He backtracked on the abortion comment, but it has not mitigated the tsunami of outrage against him. A new poll shows that 73 percent of female registered voters have an unfavorable view of the GOP front-runner. And six recent polls, all taken in February, show Trump support among African-Americans ranging from 4 percent to 12 percent, according to the Public Policy Center.
So why then are two female, African-American YouTube personalities, Lynette “Diamond” Hardaway and Rochelle “Silk” Richardson -- sisters from the Fayetteville, North Carolina, area who are better known by their video blogger names “Diamond and Silk” -- going so far out of their way to stick up for Trump?
“You know what we like about Donald Trump?” Hardaway told “Nightline.” “He’s going to do exactly what he says he’s going to do. I’m ready to feel like a woman again so let the man protect us.”
The sisters have hit several states to stump for Trump and have become regulars on cable news shows. Videos on their YouTube page, “The Viewers View,” totaled 6 million views and they have over 33,000 subscribers.
“We want someone who is going to work for the American people and not against the people,” Hardaway said.
“Diamond and Silk” have mastered the art of politics, dodging personal questions left and right, but they are happy to talk about Trump and their idea to support him last summer when he announced his candidacy for president.
“I said, ‘Silk, girl, cut on the TV. Donald Trump is announcing that he’s running for president,’” Hardaway said.
“And I stopped what I was doing and I cut on my TV,” Richardson added.
“And then she called me back and she said, ‘Girl, this is going to be our next president,’” Hardaway added. “And it’s been on ever since.”
The life-long Democrats said they switched their party affiliation to Republican in September so they could vote for Trump in the primary. They filmed the moment for their YouTube page and created an online campaign telling other voters how they could do the same.
“We wanted independents and Democrats to switch their parties to vote for Donald Trump in the primaries and the general election,” Hardaway said.
They began making videos regularly that eventually caught the attention of the Trump campaign and they were invited to attend his events in Wisconsin, Iowa and South Carolina, and were event given a chance to meet the man himself.
The sisters stonewalled about what Trump said to them when they met. “That’s none of your business,” Hardaway said.
The duo have posted over 125 videos in the past eight months. Some conservatives love them, but many black social media sites do not, with some calling them disgusting, ignorant and playing into unflattering stereotypes.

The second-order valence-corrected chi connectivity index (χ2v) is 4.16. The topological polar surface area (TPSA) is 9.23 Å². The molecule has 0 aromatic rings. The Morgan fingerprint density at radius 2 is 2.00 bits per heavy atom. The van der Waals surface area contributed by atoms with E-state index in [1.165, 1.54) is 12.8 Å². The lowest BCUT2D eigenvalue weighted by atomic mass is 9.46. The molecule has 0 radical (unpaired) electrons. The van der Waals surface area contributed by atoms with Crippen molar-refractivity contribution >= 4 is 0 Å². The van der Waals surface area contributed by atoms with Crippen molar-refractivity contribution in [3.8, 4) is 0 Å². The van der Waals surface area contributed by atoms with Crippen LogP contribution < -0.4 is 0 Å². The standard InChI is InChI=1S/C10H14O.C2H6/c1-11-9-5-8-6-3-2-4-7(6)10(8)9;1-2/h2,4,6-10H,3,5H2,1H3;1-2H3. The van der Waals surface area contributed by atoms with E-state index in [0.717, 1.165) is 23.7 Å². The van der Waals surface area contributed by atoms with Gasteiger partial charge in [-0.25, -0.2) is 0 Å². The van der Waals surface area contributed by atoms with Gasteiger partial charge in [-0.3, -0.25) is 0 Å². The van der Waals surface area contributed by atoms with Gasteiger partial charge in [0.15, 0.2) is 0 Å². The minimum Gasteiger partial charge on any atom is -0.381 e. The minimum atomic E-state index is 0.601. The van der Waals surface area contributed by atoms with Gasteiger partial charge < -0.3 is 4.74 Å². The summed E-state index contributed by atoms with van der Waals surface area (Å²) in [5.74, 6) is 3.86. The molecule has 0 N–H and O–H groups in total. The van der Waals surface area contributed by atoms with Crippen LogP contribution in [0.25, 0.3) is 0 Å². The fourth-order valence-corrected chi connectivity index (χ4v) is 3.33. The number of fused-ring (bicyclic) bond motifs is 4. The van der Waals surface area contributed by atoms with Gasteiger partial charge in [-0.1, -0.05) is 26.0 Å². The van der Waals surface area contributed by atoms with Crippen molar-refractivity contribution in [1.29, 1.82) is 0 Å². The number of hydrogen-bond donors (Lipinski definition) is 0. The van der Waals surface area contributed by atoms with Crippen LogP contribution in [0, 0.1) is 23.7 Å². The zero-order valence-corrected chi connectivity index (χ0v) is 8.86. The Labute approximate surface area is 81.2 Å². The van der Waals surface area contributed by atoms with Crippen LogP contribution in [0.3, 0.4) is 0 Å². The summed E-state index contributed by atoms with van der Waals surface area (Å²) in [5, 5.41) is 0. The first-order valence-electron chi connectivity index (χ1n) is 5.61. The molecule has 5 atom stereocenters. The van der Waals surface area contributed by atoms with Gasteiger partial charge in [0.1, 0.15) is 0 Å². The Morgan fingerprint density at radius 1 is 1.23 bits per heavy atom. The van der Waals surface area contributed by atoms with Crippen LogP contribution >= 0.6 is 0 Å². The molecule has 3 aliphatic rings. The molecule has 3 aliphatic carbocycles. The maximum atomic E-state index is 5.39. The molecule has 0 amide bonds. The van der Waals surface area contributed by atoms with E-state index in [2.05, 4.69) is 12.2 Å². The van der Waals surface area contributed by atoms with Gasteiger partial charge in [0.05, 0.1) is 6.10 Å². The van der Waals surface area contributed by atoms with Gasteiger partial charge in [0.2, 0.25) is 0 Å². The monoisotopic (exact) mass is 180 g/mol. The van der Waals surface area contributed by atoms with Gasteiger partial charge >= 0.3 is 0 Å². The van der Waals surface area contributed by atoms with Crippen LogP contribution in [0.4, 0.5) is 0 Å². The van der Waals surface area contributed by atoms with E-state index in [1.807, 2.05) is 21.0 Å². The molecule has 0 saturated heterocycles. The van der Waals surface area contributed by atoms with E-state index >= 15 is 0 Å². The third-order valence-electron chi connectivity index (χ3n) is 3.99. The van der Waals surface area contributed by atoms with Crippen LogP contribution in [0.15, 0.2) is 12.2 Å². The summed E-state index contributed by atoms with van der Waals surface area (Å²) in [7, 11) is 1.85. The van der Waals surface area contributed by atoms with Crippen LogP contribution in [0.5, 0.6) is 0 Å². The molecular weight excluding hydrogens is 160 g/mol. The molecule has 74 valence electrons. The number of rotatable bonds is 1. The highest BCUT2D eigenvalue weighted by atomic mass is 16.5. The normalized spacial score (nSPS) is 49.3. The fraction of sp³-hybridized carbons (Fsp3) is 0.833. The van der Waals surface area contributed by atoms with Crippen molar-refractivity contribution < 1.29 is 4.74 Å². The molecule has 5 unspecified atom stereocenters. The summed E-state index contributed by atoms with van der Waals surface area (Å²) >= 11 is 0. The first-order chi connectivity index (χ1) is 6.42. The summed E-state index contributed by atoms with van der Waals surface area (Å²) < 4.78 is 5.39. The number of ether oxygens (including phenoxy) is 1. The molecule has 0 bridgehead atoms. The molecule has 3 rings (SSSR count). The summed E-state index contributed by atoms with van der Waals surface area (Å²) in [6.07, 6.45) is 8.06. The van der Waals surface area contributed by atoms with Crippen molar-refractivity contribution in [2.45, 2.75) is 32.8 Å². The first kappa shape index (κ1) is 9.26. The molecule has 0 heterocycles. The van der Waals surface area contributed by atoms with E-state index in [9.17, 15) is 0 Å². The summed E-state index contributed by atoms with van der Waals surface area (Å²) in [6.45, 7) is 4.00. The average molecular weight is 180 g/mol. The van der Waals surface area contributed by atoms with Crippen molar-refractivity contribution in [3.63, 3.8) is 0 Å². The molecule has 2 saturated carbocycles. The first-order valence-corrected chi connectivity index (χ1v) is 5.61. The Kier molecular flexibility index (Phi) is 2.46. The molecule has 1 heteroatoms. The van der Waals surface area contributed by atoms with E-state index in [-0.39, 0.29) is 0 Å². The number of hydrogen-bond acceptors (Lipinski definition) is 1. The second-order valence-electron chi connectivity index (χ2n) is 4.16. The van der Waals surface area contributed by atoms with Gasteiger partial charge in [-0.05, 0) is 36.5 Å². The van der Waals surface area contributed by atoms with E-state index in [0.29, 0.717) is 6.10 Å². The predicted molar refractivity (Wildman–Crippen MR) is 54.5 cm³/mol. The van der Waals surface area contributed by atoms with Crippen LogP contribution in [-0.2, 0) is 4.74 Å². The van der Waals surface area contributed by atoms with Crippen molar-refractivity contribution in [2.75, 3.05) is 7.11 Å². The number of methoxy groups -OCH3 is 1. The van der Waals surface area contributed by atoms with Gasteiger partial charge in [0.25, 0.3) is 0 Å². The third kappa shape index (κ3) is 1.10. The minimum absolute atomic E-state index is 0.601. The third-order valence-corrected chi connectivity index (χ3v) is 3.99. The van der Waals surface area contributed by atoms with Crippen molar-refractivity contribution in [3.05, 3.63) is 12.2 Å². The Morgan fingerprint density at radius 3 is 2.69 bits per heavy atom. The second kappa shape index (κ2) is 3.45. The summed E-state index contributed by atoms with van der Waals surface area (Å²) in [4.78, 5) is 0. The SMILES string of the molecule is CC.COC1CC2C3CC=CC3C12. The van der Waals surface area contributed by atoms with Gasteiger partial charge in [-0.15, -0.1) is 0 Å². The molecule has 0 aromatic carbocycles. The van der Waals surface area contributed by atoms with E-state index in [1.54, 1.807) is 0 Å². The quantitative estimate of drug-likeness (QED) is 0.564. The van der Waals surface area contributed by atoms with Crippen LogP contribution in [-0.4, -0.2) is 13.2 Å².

“Why is it that black people can get on TV and act a fool and it’s funny, but as soon as we get on a small YouTube channel, everybody got something to say,” Hardaway said. “As soon as this billionaire invited us onstage, now all the black people have something to say.”
But the sisters were less forthcoming about what they used to do before professionally stumping for Trump.
“Do we have to get all personal? Do we have to get into my business?” Hardaway said. “I thought this was about Donald Trump.”
After a little prodding, however, they said they were business owners. “We were entrepreneurs,” Hardaway said.
But when pressed for more details, she again said, “It’s really none of your business.”
“With all due respect,” Richardson added.
The sisters have gotten a lot of attention through their appearances at Trump events and their YouTube videos. As for whether they’ve benefited financially from their new-found fame, Hardaway said, “We’re not looking for anything to benefit us financially. However, we are entrepreneurs.”
The entrepreneurial spirit seems to run in the family. The sisters’ parents were televangelists who sold herbal pills on TV. Hardaway and Richardson sell merchandise on their website and feature it prominently on their webcasts, including “Bling mugs” for $25 and hoodies for $55.
In describing how business had been since their involvement with Trump, Hardaway said, “I guess it’s OK.”
“I tell you one thing, we employ some folks,” Richardson added.
“That’s right, because our stuff is made right here in America,” Hardaway said.
Trump has also boasted about his own campaign merchandise being made in America. “Nightline” took a look at Trump’s campaign filings and found the campaign has paid more than $2 million over the past six months to Ace Specialties, a promotional product company that supplies merchandise made in the United States and sold by the Trump campaign.
An Ace Specialties salesperson said the company also supplies merchandise for Diamond and Silk. But the official spokesperson for Ace did not respond to requests from “Nightline” for more information about their work with Trump and Diamond and Silk.
As for whether the Trump camp has a financial connection to Diamond and Silk, a campaign spokesperson said Diamond and Silk “have never been paid by the campaign, which you can verify in our FEC reports. There is no connection with Ace. We very much appreciate the unwavering support and enthusiasm, from Diamond and Silk.”
Trump introduced Diamond and Silk as his “two friends” at his event for veterans in Iowa in January, adding, “They’ve become very famous and very rich.”
Referring to the moment, Hardaway said, “Everyone always want to know, are we rich? Are we rich? We’re rich in spirit.”
When asked about Diamond and Silk’s YouTube income and merchandise sales, their spokesperson said she was unable to answer “due to the personal and proprietary nature of the questions.”